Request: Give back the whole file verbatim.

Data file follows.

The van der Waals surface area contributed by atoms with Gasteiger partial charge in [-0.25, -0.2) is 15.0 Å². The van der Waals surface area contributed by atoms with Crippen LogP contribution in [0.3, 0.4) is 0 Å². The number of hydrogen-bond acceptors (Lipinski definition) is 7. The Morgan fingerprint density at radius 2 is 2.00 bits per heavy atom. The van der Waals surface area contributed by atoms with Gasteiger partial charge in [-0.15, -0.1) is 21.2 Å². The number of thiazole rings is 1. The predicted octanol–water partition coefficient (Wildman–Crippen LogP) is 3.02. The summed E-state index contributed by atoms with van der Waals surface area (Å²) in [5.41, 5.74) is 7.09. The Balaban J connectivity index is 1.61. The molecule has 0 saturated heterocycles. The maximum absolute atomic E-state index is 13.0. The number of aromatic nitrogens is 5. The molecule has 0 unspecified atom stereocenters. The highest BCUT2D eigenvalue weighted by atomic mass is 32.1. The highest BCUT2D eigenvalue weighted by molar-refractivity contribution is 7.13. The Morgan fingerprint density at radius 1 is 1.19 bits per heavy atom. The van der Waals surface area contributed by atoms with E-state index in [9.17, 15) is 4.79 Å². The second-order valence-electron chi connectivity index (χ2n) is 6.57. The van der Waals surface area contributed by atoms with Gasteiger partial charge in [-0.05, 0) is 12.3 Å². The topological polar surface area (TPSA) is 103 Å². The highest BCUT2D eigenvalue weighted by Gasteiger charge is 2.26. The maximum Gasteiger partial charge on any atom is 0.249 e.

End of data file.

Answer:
The van der Waals surface area contributed by atoms with Gasteiger partial charge in [-0.25, -0.2) is 15.0 Å². The van der Waals surface area contributed by atoms with Crippen LogP contribution in [0.3, 0.4) is 0 Å². The number of hydrogen-bond acceptors (Lipinski definition) is 7. The Morgan fingerprint density at radius 2 is 2.00 bits per heavy atom. The van der Waals surface area contributed by atoms with Gasteiger partial charge in [-0.15, -0.1) is 21.2 Å². The number of thiazole rings is 1. The predicted octanol–water partition coefficient (Wildman–Crippen LogP) is 3.02. The summed E-state index contributed by atoms with van der Waals surface area (Å²) in [5.41, 5.74) is 7.09. The Balaban J connectivity index is 1.61. The molecule has 0 saturated heterocycles. The maximum absolute atomic E-state index is 13.0. The number of aromatic nitrogens is 5. The molecule has 0 unspecified atom stereocenters. The highest BCUT2D eigenvalue weighted by atomic mass is 32.1. The highest BCUT2D eigenvalue weighted by molar-refractivity contribution is 7.13. The Morgan fingerprint density at radius 1 is 1.19 bits per heavy atom. The van der Waals surface area contributed by atoms with E-state index in [9.17, 15) is 4.79 Å². The second-order valence-electron chi connectivity index (χ2n) is 6.57. The van der Waals surface area contributed by atoms with Gasteiger partial charge in [-0.05, 0) is 12.3 Å². The topological polar surface area (TPSA) is 103 Å². The highest BCUT2D eigenvalue weighted by Gasteiger charge is 2.26. The maximum Gasteiger partial charge on any atom is 0.249 e.